Government to test rice-corn blend in PH


In order to reduce the country’s dependency on rice imports, the government now wants to see if rice-corn blend could work in the Philippine market as it lays down strategies on how to market corn as an alternative staple to rice.

The National Food Authority (NFA) is collaborating with the Philippine Maize Federation, Inc. (Philmaize), the umbrella organization of corn growers across the country, for a taste survey of rice-corn blend to make it part of the mainstream Filipino diet.

Aside from its health benefits, higher consumption of corn could also mean savings of precious dollars for the Philippine government.

“By merely substituting rice with 10 percent corn grits, we would already solve our annual rice production shortage. Corn is also a more versatile crop that can be produced year-round even under marginal environments,” NFA administrator Jason Laureano Y. Aquino said. Called “Acceptability of the Different Rice-Corn Blends,” the survey shall determine the acceptability of rice-corn blend among a cross-section of Filipino consumers.

It will be undertaken during the 13th Philippine National Corn Congress on November 22 to 24 at the Philippine International Convention Center (PICC) in Pasay City.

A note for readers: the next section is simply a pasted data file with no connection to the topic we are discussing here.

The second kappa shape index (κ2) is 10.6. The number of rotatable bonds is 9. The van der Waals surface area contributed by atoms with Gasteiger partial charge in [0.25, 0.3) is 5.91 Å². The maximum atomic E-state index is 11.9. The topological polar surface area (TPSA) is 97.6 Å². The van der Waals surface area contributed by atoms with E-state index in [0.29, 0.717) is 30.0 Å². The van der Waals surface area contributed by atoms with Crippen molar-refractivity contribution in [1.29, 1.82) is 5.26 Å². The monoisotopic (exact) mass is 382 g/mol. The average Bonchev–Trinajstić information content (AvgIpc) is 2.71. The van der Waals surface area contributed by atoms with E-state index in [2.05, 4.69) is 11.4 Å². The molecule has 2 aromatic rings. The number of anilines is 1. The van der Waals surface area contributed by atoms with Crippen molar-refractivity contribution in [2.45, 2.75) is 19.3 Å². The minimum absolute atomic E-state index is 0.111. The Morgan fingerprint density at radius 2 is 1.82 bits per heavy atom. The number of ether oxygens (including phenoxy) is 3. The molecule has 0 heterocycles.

“Results of the taste survey could help us strategize on how to market corn as an alternative staple to rice or as rice extender. This could eventually wean our country away from importing the shortfall in our annual rice production,” Aquino said.

In 2016, domestic consumption of rice was placed at 12.9 million metric tons (MMT) while production was only 11.5 MMT or a deficit of 1.4 MMT.

Thus, the country keeps on resorting to importation to boost buffer stock. The highest rice importations were recorded in the years 2007, 2008 and 2009 at 2.570 MMT, 2.6 MMT and 2.2 MMT, respectively.

As of now, only one out of five Filipinos eats white corn grits as staple food next to rice. For instance, the per capita consumption of corn in the Zamboanga Peninsula is 159.924 kilogram, higher than the national per capita consumption of rice at 109.874 kg.

“The rice-corn blend is being promoted as a health food because corn has lower calorie and carbohydrate content compared to rice. Studies show that corn also contains more vitamins, minerals and proteins than white rice. Blending the two would therefore give greater nutritional benefits to the consumer,” Aquino further said.

Yellow corn is also the main ingredient in the country’s livestock and poultry feeds. About one-third of Filipino farmers, or 1.8 million, depend on corn as their major source of livelihood.


Readers choice: TOP-5 articles of the month by UkrAgroConsult